In this book, John Corner explores how issues of power, form and subjectivity feature at the core of all serious thinking about the media, including appreciations of their creativity as well as anxiety about the risks they pose.
Drawing widely on an interdisciplinary literature, he connects his exposition to examples from film, television, radio, photography, painting, web practice, music and writing in order to bring in topics as diverse as reporting the war in Afghanistan, the televising of football, documentary portrayals of 9/11, reality television, the diversity of taste in the arts and the construction of civic identity. Theorising media brings together concepts both from Social Studies and the Arts and Humanities, addressing a readership wider than the sub-specialisms of media research.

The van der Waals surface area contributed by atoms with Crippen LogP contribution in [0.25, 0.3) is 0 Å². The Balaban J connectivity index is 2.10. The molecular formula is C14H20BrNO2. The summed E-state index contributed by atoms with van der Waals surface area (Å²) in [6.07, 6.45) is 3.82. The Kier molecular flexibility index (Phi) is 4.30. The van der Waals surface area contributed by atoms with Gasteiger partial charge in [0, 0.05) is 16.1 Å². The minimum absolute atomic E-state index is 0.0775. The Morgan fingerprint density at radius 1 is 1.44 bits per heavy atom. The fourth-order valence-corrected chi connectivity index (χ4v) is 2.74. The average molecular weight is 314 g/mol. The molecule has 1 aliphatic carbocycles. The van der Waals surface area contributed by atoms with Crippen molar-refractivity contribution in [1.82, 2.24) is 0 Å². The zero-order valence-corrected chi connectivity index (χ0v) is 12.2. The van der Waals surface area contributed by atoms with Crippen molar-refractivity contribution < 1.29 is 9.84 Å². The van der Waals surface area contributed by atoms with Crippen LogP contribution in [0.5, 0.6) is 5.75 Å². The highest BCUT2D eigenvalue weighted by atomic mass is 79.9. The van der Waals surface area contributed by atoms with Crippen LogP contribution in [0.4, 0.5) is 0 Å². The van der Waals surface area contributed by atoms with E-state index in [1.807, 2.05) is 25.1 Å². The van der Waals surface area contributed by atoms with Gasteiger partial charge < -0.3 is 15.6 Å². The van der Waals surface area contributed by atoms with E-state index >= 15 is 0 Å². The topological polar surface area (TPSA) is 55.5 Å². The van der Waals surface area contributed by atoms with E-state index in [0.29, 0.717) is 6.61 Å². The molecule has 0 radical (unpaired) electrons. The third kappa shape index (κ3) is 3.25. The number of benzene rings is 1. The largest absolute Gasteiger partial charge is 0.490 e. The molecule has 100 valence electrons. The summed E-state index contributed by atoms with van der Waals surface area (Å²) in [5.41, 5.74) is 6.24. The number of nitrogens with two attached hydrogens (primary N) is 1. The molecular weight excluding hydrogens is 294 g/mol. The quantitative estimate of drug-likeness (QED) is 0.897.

It refreshes ideas about why the media matter and how understanding them better remains a key aim of cultural inquiry and a continuing requirement for public policy. -- .